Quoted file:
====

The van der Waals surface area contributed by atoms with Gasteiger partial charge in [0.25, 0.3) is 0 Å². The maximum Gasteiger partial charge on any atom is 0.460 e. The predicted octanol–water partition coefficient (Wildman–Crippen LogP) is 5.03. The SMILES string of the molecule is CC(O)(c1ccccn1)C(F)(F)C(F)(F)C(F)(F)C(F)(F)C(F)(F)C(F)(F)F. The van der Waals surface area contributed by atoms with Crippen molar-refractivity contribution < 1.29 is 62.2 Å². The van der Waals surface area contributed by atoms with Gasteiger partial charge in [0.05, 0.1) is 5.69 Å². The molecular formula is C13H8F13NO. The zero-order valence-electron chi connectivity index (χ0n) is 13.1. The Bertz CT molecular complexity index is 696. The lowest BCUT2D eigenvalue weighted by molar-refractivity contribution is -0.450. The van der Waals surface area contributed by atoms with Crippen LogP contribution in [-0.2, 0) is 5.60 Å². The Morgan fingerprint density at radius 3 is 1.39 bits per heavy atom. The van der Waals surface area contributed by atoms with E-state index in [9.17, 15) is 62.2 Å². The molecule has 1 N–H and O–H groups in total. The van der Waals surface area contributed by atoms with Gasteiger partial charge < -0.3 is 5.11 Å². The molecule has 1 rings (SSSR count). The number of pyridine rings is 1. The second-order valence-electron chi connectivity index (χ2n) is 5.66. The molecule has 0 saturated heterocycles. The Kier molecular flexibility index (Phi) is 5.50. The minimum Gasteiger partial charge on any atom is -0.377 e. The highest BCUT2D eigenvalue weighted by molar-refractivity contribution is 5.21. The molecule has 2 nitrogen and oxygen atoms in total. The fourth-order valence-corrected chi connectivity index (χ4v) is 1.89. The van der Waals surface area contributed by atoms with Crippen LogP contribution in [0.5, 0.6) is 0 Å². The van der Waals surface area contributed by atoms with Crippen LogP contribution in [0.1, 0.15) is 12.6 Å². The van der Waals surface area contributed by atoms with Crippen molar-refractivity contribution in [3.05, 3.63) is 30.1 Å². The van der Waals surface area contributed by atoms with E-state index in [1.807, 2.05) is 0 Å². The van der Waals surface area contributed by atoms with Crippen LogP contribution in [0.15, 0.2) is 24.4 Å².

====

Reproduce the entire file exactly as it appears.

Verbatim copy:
The van der Waals surface area contributed by atoms with Gasteiger partial charge in [0.25, 0.3) is 0 Å². The maximum Gasteiger partial charge on any atom is 0.460 e. The predicted octanol–water partition coefficient (Wildman–Crippen LogP) is 5.03. The SMILES string of the molecule is CC(O)(c1ccccn1)C(F)(F)C(F)(F)C(F)(F)C(F)(F)C(F)(F)C(F)(F)F. The van der Waals surface area contributed by atoms with Crippen molar-refractivity contribution < 1.29 is 62.2 Å². The van der Waals surface area contributed by atoms with Gasteiger partial charge in [0.05, 0.1) is 5.69 Å². The molecular formula is C13H8F13NO. The zero-order valence-electron chi connectivity index (χ0n) is 13.1. The Bertz CT molecular complexity index is 696. The lowest BCUT2D eigenvalue weighted by molar-refractivity contribution is -0.450. The van der Waals surface area contributed by atoms with Crippen LogP contribution in [-0.2, 0) is 5.60 Å². The Morgan fingerprint density at radius 3 is 1.39 bits per heavy atom. The van der Waals surface area contributed by atoms with E-state index in [9.17, 15) is 62.2 Å². The molecule has 1 N–H and O–H groups in total. The van der Waals surface area contributed by atoms with Gasteiger partial charge < -0.3 is 5.11 Å². The molecule has 1 rings (SSSR count). The number of pyridine rings is 1. The second-order valence-electron chi connectivity index (χ2n) is 5.66. The molecule has 0 saturated heterocycles. The Kier molecular flexibility index (Phi) is 5.50. The minimum Gasteiger partial charge on any atom is -0.377 e. The highest BCUT2D eigenvalue weighted by molar-refractivity contribution is 5.21. The molecule has 2 nitrogen and oxygen atoms in total. The fourth-order valence-corrected chi connectivity index (χ4v) is 1.89. The van der Waals surface area contributed by atoms with Crippen LogP contribution in [0.5, 0.6) is 0 Å². The van der Waals surface area contributed by atoms with Crippen LogP contribution in [0.1, 0.15) is 12.6 Å². The van der Waals surface area contributed by atoms with Crippen molar-refractivity contribution in [3.05, 3.63) is 30.1 Å². The van der Waals surface area contributed by atoms with E-state index in [1.807, 2.05) is 0 Å². The van der Waals surface area contributed by atoms with Crippen LogP contribution in [0.15, 0.2) is 24.4 Å².